Author Topic: So, who wants to win 1 million Euro?  (Read 588563 times)

Offline Andromeda

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Re: So, who wants to win 1 million Euro?
« Reply #540 on: January 02, 2013, 01:30:18 PM »
I've posted this before, I think:


"The most exciting phrase to hear in science, the one that heralds new discoveries, is not 'Eureka!' but 'That's funny...'" - Isaac Asimov.

Offline ipearse

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Re: So, who wants to win 1 million Euro?
« Reply #541 on: January 02, 2013, 01:31:11 PM »
Thanks for your intelligent commet. What are you trying to say?

He's summarizing what we've been saying for 30 pages:  You don't know what you're talking about, and you're not fooling anyone into thinking you do.

Thanks, Jay, you saved me the effort. I'm starting to find this whole thng somewhat tedious,  but the informed replies from you folks are worth the effort. The whole cosmos of rockety seems to have been encapsulated in this one thread.
"The Earth is the cradle of the mind, but we cannot live in the cradle forever" - Konstantin Tsiolkovski

Offline LunarOrbit

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Re: So, who wants to win 1 million Euro?
« Reply #542 on: January 02, 2013, 01:32:05 PM »
Pls send me an e-mail when you allow the discussion to proceed.

You miss the point (again). Whether or not discussion proceeds is entirely dependent on your behaviour. I will allow your posts if they are acceptable. The one you made previous to the one I'm quoting was not acceptable.
It suddenly struck me that that tiny pea, pretty and blue, was the Earth.
I put up my thumb and shut one eye, and my thumb blotted out the planet Earth.
I didn't feel like a giant. I felt very, very small.
- Neil Armstrong (1930-2012)

Offline Andromeda

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Re: So, who wants to win 1 million Euro?
« Reply #543 on: January 02, 2013, 01:36:09 PM »
Pls send me an e-mail when you allow the discussion to proceed.

That's up to you, isn't it?
"The most exciting phrase to hear in science, the one that heralds new discoveries, is not 'Eureka!' but 'That's funny...'" - Isaac Asimov.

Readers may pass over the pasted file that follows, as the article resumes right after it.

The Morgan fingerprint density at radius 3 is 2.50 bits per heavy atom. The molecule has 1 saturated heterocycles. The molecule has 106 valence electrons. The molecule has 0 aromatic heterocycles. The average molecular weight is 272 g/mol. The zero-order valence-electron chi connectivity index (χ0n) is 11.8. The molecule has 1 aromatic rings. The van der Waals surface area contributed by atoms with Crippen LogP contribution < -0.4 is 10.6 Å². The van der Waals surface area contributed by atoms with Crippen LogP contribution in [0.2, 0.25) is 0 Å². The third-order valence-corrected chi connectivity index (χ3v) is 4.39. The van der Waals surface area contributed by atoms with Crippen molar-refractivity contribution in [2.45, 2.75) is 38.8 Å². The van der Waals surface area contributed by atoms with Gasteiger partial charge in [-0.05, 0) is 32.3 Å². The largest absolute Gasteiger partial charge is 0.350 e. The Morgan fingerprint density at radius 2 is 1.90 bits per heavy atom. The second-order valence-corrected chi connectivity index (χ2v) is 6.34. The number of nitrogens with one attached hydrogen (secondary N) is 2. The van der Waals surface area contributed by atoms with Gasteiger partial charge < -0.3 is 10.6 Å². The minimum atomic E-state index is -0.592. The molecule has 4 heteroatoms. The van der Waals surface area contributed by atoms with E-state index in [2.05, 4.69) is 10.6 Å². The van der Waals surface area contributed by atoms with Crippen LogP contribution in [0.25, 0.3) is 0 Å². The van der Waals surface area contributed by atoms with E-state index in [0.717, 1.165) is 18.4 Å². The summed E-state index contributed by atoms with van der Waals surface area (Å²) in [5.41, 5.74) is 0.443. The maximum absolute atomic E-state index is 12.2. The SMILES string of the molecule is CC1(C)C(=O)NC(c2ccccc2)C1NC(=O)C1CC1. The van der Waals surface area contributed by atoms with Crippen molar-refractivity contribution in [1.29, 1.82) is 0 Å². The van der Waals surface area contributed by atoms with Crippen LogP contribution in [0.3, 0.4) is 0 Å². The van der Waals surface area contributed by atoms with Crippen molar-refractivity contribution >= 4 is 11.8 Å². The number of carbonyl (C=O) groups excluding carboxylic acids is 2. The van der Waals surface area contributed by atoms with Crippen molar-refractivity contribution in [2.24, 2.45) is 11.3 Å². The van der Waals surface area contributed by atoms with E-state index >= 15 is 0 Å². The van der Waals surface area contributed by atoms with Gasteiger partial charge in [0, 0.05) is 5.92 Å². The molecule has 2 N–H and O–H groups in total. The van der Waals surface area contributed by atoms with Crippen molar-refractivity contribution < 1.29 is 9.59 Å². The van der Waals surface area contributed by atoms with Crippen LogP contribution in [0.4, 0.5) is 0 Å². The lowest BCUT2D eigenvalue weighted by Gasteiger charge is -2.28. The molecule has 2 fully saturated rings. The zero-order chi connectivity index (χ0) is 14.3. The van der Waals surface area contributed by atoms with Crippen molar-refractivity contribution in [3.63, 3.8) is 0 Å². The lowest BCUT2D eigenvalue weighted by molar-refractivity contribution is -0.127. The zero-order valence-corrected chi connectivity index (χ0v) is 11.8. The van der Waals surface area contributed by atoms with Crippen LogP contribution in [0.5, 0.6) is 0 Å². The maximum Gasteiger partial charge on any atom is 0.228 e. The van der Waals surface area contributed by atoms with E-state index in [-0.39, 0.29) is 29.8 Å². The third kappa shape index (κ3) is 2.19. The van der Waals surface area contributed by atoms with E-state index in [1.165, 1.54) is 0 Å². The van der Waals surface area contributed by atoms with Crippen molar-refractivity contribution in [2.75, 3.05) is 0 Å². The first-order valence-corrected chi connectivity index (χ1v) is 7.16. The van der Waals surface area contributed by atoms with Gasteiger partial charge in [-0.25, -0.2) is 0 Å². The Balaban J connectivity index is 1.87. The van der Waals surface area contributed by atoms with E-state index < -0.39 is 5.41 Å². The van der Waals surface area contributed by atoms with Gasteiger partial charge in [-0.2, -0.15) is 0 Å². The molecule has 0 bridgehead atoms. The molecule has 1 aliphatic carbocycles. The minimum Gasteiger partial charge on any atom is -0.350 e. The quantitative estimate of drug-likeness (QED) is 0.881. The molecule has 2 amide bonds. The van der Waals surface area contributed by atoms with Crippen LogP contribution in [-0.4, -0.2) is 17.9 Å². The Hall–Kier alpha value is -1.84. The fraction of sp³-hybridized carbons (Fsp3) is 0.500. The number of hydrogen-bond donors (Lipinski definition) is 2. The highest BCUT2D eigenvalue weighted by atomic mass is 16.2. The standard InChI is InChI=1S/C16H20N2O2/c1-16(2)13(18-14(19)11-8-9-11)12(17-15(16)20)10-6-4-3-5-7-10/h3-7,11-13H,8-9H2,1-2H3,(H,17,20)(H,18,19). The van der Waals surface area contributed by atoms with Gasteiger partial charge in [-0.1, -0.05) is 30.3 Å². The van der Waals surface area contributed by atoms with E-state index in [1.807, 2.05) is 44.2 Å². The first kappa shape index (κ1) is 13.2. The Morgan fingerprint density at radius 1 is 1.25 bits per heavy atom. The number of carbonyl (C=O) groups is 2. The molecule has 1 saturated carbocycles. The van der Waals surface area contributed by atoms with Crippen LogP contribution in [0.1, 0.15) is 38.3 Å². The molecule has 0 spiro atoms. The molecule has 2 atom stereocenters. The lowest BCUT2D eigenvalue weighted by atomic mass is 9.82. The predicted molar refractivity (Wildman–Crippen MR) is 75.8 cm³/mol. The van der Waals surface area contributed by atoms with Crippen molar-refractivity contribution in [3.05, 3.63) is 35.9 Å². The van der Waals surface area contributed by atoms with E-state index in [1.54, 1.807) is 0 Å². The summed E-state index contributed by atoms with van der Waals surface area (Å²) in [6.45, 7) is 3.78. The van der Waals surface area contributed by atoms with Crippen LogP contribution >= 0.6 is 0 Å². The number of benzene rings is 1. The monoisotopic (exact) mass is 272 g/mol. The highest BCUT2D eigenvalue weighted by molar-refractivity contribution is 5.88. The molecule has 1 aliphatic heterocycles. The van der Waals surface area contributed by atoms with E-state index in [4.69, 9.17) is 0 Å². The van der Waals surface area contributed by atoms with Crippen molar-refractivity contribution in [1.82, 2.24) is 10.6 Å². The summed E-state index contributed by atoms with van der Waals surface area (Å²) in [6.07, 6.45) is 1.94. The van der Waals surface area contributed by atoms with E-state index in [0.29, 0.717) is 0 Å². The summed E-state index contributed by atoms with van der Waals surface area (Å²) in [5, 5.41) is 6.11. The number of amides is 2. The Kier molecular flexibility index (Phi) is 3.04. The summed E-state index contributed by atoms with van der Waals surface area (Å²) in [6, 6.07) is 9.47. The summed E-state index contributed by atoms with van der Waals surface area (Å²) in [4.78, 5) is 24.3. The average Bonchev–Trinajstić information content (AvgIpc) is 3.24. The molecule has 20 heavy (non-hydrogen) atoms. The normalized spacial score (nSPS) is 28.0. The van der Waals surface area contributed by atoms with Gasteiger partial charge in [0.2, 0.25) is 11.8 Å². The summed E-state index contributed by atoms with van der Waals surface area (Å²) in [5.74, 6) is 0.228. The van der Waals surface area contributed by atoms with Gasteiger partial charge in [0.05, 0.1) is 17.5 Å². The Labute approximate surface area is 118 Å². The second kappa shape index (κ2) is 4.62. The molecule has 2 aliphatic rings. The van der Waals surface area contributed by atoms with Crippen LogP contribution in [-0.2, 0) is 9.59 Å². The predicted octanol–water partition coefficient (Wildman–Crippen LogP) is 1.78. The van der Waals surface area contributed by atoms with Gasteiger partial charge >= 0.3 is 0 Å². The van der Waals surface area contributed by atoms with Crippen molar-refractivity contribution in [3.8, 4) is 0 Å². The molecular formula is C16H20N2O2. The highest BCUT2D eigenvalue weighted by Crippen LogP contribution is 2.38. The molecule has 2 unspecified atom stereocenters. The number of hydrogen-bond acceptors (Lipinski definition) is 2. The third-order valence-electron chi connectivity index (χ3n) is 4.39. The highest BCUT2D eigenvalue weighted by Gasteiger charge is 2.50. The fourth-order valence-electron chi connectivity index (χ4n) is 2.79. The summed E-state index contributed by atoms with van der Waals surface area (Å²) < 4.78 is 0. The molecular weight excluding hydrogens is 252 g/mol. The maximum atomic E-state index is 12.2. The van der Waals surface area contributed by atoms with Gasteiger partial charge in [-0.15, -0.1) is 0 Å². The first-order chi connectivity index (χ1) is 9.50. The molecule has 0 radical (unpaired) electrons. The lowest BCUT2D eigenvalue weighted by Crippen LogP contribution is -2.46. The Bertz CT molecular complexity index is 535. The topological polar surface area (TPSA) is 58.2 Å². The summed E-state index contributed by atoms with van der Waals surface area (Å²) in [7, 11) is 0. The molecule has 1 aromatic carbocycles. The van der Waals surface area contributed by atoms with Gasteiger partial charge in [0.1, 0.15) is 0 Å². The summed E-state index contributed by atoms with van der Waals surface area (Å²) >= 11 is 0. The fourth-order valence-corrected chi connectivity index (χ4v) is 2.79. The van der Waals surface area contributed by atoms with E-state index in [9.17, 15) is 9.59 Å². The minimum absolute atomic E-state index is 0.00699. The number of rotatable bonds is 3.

Offline Jason Thompson

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Re: So, who wants to win 1 million Euro?
« Reply #544 on: January 02, 2013, 01:39:49 PM »
Here's a fun one:

I reckon that Sputnik 1 was fake. I reckon that there must have been some other secret payload along for the ride. Why? Because Sputnik was, supposedly, a tiny satellite with a mass of less than 90 kg. If you calculate the kinetic energy of such a satellite moving at 17,500 mph in orbit and you subtract the kinetic energy of the rocket on the launch pad, which is evidently zero because it's not moving, you find that the energy provided by the burning of the fuel load on the rocket was massively in excess of that needed to give that tiny satellite the kinetic energy it evidently had when in orbit. What else was that energy being used for?

;)
"There's this idea that everyone's opinion is equally valid. My arse! Bloke who was a professor of dentistry for forty years does NOT have a debate with some eejit who removes his teeth with string and a door!"  - Dara O'Briain

Offline Andromeda

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Re: So, who wants to win 1 million Euro?
« Reply #545 on: January 02, 2013, 01:40:40 PM »
Don't even joke about that.  Heiwa (and other HBs) clearly have no concept of satire!
"The most exciting phrase to hear in science, the one that heralds new discoveries, is not 'Eureka!' but 'That's funny...'" - Isaac Asimov.

Offline Bob B.

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Re: So, who wants to win 1 million Euro?
« Reply #546 on: January 02, 2013, 01:41:28 PM »
You failed to account for this both in a momentum-conservation formation and in an energy-conservation formulation.  Not only did you fail to account for it, you admitted it was a significant factor that you intentionally omitted from your model.  The excuse you gave for the omission was the factually-incorrect accusation that NASA had failed to provide you with appropriate values.  ...

Why do you think that directly compares?
Thanks for your comment. Try to be on topic. 

That "comment" ended with a question.  Why didn't you answer it?

Offline Jason Thompson

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Re: So, who wants to win 1 million Euro?
« Reply #547 on: January 02, 2013, 01:42:16 PM »
Pls send me an e-mail when you allow the discussion to proceed.

Dear lord, is there anything at any level this man can't fail to grasp, no matter how simple?
"There's this idea that everyone's opinion is equally valid. My arse! Bloke who was a professor of dentistry for forty years does NOT have a debate with some eejit who removes his teeth with string and a door!"  - Dara O'Briain

Offline JayUtah

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Re: So, who wants to win 1 million Euro?
« Reply #548 on: January 02, 2013, 01:44:30 PM »
That was me.  If Heiwanders ignores the total system and focuses only on the spacecraft, it has indeed LOST kinetic energy.  He tries to make up for this by arbitrarily changing the sign of the equation.  He lies to himself about his own equation.